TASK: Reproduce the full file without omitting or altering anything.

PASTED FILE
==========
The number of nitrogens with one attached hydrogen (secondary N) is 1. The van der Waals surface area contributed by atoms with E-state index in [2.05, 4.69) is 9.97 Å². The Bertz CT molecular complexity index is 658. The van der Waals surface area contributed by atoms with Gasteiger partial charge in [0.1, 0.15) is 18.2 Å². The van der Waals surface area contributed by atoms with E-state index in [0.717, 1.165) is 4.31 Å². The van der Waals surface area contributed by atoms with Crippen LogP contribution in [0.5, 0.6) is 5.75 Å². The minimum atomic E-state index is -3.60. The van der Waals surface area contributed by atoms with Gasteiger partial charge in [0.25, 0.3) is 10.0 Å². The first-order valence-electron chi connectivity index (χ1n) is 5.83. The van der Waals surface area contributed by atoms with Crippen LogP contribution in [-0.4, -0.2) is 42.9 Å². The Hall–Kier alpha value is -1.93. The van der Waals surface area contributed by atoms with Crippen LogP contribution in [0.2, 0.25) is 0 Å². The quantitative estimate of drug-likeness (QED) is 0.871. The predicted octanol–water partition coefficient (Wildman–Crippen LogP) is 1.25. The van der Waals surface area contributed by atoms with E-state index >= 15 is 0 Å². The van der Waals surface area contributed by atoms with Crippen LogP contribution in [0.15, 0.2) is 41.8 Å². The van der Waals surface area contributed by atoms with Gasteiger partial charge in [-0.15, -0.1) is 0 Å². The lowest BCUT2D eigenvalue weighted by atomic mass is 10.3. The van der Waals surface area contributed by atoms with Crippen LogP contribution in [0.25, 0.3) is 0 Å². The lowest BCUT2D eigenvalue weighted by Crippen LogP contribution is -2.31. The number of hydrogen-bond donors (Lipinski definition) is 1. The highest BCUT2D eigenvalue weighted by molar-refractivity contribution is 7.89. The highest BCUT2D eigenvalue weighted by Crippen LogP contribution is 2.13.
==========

The number of nitrogens with one attached hydrogen (secondary N) is 1. The van der Waals surface area contributed by atoms with E-state index in [2.05, 4.69) is 9.97 Å². The Bertz CT molecular complexity index is 658. The van der Waals surface area contributed by atoms with Gasteiger partial charge in [0.1, 0.15) is 18.2 Å². The van der Waals surface area contributed by atoms with E-state index in [0.717, 1.165) is 4.31 Å². The van der Waals surface area contributed by atoms with Crippen LogP contribution in [0.5, 0.6) is 5.75 Å². The minimum atomic E-state index is -3.60. The van der Waals surface area contributed by atoms with Gasteiger partial charge in [0.25, 0.3) is 10.0 Å². The first-order valence-electron chi connectivity index (χ1n) is 5.83. The van der Waals surface area contributed by atoms with Crippen LogP contribution in [-0.4, -0.2) is 42.9 Å². The Hall–Kier alpha value is -1.93. The van der Waals surface area contributed by atoms with Crippen LogP contribution in [0.2, 0.25) is 0 Å². The quantitative estimate of drug-likeness (QED) is 0.871. The predicted octanol–water partition coefficient (Wildman–Crippen LogP) is 1.25. The van der Waals surface area contributed by atoms with E-state index >= 15 is 0 Å². The van der Waals surface area contributed by atoms with Crippen LogP contribution in [0.15, 0.2) is 41.8 Å². The van der Waals surface area contributed by atoms with Gasteiger partial charge in [-0.15, -0.1) is 0 Å². The lowest BCUT2D eigenvalue weighted by atomic mass is 10.3. The van der Waals surface area contributed by atoms with Crippen LogP contribution in [0.25, 0.3) is 0 Å². The lowest BCUT2D eigenvalue weighted by Crippen LogP contribution is -2.31. The number of hydrogen-bond donors (Lipinski definition) is 1. The highest BCUT2D eigenvalue weighted by molar-refractivity contribution is 7.89. The highest BCUT2D eigenvalue weighted by Crippen LogP contribution is 2.13.